Conversations will lead to other opportunities, they will progress ideas but only so far. Jumping from words spoken or on a screen to a tangible prototype, product or service for most can be a very difficult leap to make. The large organisation will have ‘siloed’ and gated most processes to prevent people just going off and making new things and rightly so in most cases. The enterprise is a huge machine full of cogs. It has fixed outputs and they must run like clockwork. Slack must be built into the machine though, spaces to converse, build and play outside or adjacent to the main machinery. The closer the play and experimentation can be to the main machine the better for making these experiments as realistic as possible and also increasing the speed with which they can be put in front of customers. Ideally the experiments themselves should be with customers.

Our internal microblogging platform, uBlog, is a small experimental system that has more than proved the concept of this simple way of increasing adjacency. We were lucky enough to find some equipment we could build and host it on. Most people don’t have that luxury let alone the knowledge of what they would need or even how to ask for it. Making it simpler for people to experiment is an imperative.

Part of that simplification is making tools and ingredients available for people to use and build with. The Application Programming Interface is becoming the default means of building digital things quickly in the real world but most organisations do not have a rich set of these just yet. That should be the aim though, exposing services in a smart enough way internally, with a view to moving it externally, can give those with the ability and desire to make a huge increase in adjacency. Those developers who have worked on a single system their whole life may have always harboured a ‘what if we could do that with system X’? A system they had never touched before. APIs allow them to scratch ‘the what if’ itch.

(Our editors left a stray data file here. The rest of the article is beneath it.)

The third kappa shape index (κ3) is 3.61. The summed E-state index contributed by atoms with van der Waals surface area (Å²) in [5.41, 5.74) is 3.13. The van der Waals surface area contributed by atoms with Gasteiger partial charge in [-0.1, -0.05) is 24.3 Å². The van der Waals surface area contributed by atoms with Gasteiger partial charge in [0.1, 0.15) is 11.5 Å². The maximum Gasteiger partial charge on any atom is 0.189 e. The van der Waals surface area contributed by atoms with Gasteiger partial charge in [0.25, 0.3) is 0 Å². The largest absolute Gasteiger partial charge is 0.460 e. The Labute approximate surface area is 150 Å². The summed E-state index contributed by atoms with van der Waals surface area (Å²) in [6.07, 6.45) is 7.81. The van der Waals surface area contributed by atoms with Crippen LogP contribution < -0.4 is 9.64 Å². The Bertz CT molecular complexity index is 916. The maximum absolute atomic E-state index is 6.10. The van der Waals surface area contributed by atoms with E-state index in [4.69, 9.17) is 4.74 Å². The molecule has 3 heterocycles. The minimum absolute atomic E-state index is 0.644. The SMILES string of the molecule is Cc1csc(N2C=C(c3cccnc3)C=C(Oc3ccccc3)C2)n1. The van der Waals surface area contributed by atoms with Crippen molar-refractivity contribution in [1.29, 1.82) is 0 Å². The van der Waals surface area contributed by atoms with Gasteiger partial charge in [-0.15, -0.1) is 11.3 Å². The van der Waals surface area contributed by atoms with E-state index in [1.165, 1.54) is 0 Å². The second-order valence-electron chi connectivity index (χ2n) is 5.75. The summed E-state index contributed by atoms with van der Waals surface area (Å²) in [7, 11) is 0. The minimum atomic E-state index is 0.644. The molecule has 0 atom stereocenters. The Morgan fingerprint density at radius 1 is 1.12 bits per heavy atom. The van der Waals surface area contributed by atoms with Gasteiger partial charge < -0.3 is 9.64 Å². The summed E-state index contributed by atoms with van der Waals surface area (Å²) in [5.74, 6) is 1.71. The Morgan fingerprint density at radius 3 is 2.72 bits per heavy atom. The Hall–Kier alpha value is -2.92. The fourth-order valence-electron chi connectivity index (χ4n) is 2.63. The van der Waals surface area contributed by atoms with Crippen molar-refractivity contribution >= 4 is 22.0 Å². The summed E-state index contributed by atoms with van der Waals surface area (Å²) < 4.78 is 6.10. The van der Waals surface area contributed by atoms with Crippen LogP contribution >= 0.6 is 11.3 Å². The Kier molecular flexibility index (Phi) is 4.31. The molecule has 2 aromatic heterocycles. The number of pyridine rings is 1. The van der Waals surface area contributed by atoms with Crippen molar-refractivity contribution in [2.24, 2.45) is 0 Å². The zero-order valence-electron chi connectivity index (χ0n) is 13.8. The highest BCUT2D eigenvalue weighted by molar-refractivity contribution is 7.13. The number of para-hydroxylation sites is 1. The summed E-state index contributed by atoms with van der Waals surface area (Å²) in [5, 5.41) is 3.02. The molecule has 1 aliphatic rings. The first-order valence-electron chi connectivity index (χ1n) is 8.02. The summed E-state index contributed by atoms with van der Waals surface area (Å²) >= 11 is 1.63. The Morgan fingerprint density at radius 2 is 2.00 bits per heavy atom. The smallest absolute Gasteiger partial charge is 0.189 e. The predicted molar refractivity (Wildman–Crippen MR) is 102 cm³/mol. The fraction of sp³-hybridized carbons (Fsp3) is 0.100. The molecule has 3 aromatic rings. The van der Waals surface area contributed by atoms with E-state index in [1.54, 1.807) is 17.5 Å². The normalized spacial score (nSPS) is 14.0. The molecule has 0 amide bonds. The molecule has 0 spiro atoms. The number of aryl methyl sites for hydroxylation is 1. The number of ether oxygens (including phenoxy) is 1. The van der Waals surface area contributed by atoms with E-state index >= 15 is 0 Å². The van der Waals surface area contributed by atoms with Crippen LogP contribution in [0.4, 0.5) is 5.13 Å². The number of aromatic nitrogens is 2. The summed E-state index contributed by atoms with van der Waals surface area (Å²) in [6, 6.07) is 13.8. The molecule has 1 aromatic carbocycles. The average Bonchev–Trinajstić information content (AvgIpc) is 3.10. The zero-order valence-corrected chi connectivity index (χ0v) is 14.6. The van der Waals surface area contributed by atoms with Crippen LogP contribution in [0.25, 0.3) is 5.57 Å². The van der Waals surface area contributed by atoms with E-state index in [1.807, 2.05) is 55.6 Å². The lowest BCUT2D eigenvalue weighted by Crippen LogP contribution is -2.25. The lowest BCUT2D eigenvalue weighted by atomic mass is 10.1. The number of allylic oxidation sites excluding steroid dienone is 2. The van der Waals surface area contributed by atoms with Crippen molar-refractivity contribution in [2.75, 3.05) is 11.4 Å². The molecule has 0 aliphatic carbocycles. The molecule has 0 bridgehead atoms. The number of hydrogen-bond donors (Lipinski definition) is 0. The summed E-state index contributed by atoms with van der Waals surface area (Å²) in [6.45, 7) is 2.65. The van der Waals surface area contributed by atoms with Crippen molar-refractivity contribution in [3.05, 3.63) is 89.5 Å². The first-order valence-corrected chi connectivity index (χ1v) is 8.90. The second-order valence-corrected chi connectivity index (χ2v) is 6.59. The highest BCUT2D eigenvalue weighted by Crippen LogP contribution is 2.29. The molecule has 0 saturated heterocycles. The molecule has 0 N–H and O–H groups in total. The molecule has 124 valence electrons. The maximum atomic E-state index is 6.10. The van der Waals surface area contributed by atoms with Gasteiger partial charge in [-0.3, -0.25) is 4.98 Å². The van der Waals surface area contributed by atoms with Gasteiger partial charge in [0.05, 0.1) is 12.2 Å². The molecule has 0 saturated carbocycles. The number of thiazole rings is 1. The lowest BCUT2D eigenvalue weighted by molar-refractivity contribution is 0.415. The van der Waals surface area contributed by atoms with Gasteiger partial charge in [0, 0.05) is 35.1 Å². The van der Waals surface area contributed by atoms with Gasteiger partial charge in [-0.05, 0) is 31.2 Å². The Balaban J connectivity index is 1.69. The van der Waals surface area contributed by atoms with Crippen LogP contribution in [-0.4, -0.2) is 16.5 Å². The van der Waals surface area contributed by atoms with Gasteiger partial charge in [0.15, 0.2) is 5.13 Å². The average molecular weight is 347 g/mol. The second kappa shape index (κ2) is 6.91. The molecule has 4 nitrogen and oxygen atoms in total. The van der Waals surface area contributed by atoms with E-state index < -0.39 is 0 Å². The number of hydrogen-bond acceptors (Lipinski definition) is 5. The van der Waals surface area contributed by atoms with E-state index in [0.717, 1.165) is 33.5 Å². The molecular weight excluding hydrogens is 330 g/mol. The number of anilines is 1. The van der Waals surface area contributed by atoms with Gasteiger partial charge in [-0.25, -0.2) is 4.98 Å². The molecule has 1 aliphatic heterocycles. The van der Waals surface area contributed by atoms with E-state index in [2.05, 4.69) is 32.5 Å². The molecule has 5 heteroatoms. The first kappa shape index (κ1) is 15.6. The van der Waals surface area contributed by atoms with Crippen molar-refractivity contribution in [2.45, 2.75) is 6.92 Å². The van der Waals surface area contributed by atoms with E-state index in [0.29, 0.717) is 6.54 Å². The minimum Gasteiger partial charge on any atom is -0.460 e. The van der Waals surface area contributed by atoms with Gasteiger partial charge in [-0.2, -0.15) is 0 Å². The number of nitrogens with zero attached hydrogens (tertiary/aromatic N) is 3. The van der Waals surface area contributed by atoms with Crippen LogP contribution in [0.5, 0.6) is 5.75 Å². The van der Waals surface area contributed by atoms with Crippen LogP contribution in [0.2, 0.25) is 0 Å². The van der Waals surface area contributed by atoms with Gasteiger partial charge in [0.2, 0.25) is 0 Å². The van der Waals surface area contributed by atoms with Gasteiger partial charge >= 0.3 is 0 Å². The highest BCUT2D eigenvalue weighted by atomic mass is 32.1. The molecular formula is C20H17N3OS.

Most large complex organisations will be good at doing large complex things. The processes and checks built up over time will account for these types of projects. Experiments however need to be quick, easy, dirty and cheap. If you wanted to test a new idea or barely working service with a handful of customers how long would it take? Do the processes designed for the large and complex make it impossible to try out the small and simple? These are key things to fix to give people the freedom to experiment.

There is an interesting quote from a talk by Stuart Kauffman, a theoretical biologist and I believe the first person to use the term adjacent possible